TV psychics entice their audiences by promising them a glimpse of the supernatural. Many claim to be able to read minds. Others claim to be able to communicate, not only with the living, but also with those who have died. Their claims are tempting to believe, but they are often dishonest. In fact, these five TV psychics are probably lying.
Sylvia Browne is a self-professed psychic and spiritual teacher. Yet, many of her claims are demonstrably false. For instance, during one notable appearance on "The Montel Williams Show", a young woman told Browne she was upset, because her boyfriend had disappeared tragically. No trace of him had ever been found. Without batting an eye, Browne told her, “Well, the reason he hasn’t been found yet is because he’s in water–like that girl in Aruba.” The lady looked at her coldly. “This was in 9/11” she said. “He was a firefighter.” Browne tried to suggest that maybe the water had come from a fireman's hose, but it was her credibility that took the real hosing.
English TV psychic Sally Morgan claims to be “Britain's best-loved psychic.” She has her own show on the Sky Living channel. But Morgan’s psychic abilities have often been questioned by critics, and her claims are frequently wrong. During one appearance, for instance, two young ladies held up a picture of an elderly relative. “I’m seeing a barn,” said Morgan. The girls looked at her blankly. “Is it Bernard or Barnard or something?” Morgan implored. “No.” The girls replied, staring at her in disbelief. “Then why did he say it was?” Morgan asked. “That’s our Nan!” one of the girls finally exclaimed. Morgan apologized.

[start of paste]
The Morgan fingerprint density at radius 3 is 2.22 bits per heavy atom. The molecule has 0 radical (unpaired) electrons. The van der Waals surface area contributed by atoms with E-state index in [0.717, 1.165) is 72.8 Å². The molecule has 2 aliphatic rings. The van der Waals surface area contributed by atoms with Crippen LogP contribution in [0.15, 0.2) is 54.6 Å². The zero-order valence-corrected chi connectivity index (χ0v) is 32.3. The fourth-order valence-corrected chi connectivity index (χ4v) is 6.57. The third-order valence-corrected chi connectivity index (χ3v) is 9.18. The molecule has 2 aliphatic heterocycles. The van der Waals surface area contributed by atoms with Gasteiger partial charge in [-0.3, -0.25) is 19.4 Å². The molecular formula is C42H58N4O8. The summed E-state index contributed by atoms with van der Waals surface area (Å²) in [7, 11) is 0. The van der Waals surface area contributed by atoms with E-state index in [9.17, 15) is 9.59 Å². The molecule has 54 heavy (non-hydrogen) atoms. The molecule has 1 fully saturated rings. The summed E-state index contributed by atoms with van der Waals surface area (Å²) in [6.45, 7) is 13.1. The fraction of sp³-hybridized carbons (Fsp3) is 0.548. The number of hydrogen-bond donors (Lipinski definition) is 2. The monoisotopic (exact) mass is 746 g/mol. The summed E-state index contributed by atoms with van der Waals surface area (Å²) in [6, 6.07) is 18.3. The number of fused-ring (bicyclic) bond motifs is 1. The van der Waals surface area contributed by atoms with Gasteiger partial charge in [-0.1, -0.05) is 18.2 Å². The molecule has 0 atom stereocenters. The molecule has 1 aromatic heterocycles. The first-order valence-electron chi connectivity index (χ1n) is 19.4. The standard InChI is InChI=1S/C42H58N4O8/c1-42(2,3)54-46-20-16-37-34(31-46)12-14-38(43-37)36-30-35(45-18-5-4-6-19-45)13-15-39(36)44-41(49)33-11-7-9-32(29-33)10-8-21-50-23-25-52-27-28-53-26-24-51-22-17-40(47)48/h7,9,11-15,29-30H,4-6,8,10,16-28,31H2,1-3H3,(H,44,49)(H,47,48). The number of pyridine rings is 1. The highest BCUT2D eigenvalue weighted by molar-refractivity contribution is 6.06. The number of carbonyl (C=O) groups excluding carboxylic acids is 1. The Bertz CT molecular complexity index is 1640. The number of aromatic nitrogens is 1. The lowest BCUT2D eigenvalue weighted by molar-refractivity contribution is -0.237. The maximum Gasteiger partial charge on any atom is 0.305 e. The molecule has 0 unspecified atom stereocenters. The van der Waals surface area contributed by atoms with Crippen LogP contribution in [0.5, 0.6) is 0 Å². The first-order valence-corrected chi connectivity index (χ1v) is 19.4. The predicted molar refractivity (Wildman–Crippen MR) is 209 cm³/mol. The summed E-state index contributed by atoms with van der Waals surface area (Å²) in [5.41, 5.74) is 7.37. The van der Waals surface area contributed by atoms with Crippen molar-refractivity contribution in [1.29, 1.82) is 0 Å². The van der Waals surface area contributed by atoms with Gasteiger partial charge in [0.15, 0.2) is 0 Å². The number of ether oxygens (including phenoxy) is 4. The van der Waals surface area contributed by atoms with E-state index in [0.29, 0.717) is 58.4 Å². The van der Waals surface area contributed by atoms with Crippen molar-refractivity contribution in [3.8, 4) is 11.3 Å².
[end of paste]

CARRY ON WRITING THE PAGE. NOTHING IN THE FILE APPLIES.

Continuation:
Scotland's charming Derek Ogilvie is another TV psychic who is probably lying. He specializes in reading the minds of babies. This is convenient, since babies generally lack the ability to refute any of his claims. Ogilvie’s readings are even harder to trust, because they are frequently long and complex. They might make sense if they were coming from an adult, but babies have a much more limited vocabulary.
John Edward may be one of the most well-known TV psychics in America. He has impressed celebrities including Australian children’s entertainers The Wiggles and CNN’s Anderson Cooper with his seemingly accurate readings. But Edward seems to be using a technique of “cold reading”, instead of psychic powers. Cold reading involves presenting questions that seem like statements to the person you are reading and letting them fill in the details. If Edward could really communicate with those who had passed on, he should not need to ask any questions of those in the real world. He should already know the answers.
Lifetime declared bubbly Michelle Whitedove "America’s #1 Psychic", after she bested other self-proclaimed psychics on "America’s Psychic Challenge." While Whitedove’s skills seem impressive, she is probably lying—at least about some things. On Calgary’s Breakfast TV, Whitedove told host Jill Belland that she could tell alleged psychics were fakes, because they pretended they could see the future, “which you can’t say if that is so or not.” But Whitedove predicts the future herself. One of her predictions, for instance, was that President Obama’s birth certificate would turn out to be fake. Whitedove claims, on her web site, that this prediction has been proven true.
Television psychics can be delightfully entertaining. But many are probably a lot less honest than they would have their audiences believe.
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